Pregnant? Eating Nuts Now Could Mean Fewer Allergies For Baby!

profile picture of Sona Charaipotra
BySona Charaipotra
Updated
Mar 2017
Hero Image

Could eating nuts during your pregnancy help protect your baby from developing allergies? A new study shows that just might be the case.

According to a new study published in the Journal of the American Medical Association Pediatrics on Monday by researchers from a number of hospitals and universities, including Boston Children’s Hospital and Dana-Farber Children’s Cancer Center, “early allergen exposure increases the likelihood of tolerance, and thereby lowers the risk of childhood food allergy.”

Translation: If you’re not allergic to nuts and you eat them frequently —  five times a week or more! — during your pregnancy, you could be helping your baby reduce his risk of developing a nut allergy after birth.

Researchers in this study looked at maternal nut consumption data on more than 8,200 children whose mothers participated in the Nurses Health Study, one of the largest and longest-running examinations of women’s health in the U.S. They found that women who had no nut allergies themselves and ate nuts five times a week or more during their pregnancies had kids with the lowest nut allergy risk.

Food allergies in children increased by about 50 percent across the board between 1997 and 2011 — a staggering number. According the study, nut allergies in particular, have more than tripled in recent years, affecting about 1.4 of children in 2010. And childhood nut allergies are rarely outgrown.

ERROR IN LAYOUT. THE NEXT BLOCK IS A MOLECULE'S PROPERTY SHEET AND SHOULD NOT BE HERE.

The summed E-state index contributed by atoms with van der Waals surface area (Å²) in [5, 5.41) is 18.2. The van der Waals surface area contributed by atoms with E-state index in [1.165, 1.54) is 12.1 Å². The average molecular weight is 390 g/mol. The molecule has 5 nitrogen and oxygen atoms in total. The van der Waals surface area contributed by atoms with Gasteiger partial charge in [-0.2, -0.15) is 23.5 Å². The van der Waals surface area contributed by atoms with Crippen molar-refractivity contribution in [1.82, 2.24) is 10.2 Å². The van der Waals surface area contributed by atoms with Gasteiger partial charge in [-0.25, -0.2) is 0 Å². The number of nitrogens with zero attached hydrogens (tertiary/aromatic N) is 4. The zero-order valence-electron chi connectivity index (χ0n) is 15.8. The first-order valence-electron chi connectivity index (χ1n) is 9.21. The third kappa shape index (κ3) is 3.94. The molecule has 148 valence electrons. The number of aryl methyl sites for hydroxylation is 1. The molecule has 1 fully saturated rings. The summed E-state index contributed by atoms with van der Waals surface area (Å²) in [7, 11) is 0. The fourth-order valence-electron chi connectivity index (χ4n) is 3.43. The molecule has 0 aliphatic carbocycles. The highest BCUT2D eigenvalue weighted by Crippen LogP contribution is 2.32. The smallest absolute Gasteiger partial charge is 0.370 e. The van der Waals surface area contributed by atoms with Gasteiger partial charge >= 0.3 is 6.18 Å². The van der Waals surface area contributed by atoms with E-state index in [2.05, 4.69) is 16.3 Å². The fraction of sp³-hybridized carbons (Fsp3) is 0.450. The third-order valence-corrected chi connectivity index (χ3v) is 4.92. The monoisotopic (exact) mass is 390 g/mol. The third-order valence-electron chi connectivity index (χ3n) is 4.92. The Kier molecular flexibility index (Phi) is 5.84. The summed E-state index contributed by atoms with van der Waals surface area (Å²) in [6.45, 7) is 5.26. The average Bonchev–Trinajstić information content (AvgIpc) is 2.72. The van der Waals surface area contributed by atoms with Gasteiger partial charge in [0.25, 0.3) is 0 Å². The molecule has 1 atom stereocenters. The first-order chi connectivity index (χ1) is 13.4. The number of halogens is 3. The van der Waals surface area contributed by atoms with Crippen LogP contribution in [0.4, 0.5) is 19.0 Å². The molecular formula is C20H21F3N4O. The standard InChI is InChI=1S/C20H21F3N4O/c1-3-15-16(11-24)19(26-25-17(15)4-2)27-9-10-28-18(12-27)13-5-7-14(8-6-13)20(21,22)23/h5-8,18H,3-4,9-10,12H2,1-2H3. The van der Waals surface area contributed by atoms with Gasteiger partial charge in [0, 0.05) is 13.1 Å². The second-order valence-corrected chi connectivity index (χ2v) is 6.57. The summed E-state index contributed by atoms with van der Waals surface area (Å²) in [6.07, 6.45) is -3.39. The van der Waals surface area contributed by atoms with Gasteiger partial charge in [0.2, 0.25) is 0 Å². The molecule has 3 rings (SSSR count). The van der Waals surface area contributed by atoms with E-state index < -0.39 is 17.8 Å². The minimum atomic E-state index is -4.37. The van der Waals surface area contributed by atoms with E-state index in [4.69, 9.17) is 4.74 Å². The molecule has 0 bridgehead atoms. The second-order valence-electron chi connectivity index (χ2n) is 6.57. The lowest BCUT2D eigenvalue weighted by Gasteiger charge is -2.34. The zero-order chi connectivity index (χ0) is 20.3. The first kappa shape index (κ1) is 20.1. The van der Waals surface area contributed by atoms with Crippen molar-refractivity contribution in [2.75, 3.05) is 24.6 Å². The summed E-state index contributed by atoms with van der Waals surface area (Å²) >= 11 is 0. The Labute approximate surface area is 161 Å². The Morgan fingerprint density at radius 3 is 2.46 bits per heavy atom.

Earlier guidelines — kiboshed in 2008 — suggested women who were pregnant or nursing avoid nuts for fear of triggering allergy risk in kids. This study — while further research is needed to replicate the findings — suggests the opposite.

Obviously, if mama is allergic to nuts, though, she should continue to avoid them. But if you have no known nut allergies, go ahead and indulge — frequently! — in nuts that haven’t been overly processed (say dry roasted and unsalted!). After all, they’re a great source of antioxidants, vitamins, minerals and monounsaturated and polyunsaturated fats — the kind your body, and baby’s, totally needs!

Related Video

Parents Can Give Kids Expired EpiPens as Shortage Continues, FDA Says

Ashley Edwards Walker
Contributing Writer
Published
08/23/2018

A Drug to Cure Peanut Allergies Is Almost Here

Anisa Arsenault
Associate Editor
Published
02/20/2018

If Your Child Has Allergies, You'll Want to Download This Plan

Anisa Arsenault
Associate Editor
Published
02/23/2017

New Guidelines Say Introduce Peanuts During Infancy

Anisa Arsenault
Associate Editor
Published
09/27/2017

Tia Mowry Shares How Her Son's Severe Allergy Changed Her Family’s Life

Stephanie Grassullo
Associate Editor
Published
10/30/2018

Mom's Viral PSA on Teal Pumpkins Makes Halloween Safer for Kids With Allergies

Stephanie Grassullo
Associate Editor
Published
10/04/2018

This Is What Really Happens When a Kid Has a Severe Allergic Reaction

Stephanie Grassullo
Associate Editor
Published
03/12/2019

You Need to Know About This New Machine if Your Kid Has Peanut Allergies

Stephanie Grassullo
Associate Editor
Published
09/07/2018
Advertisement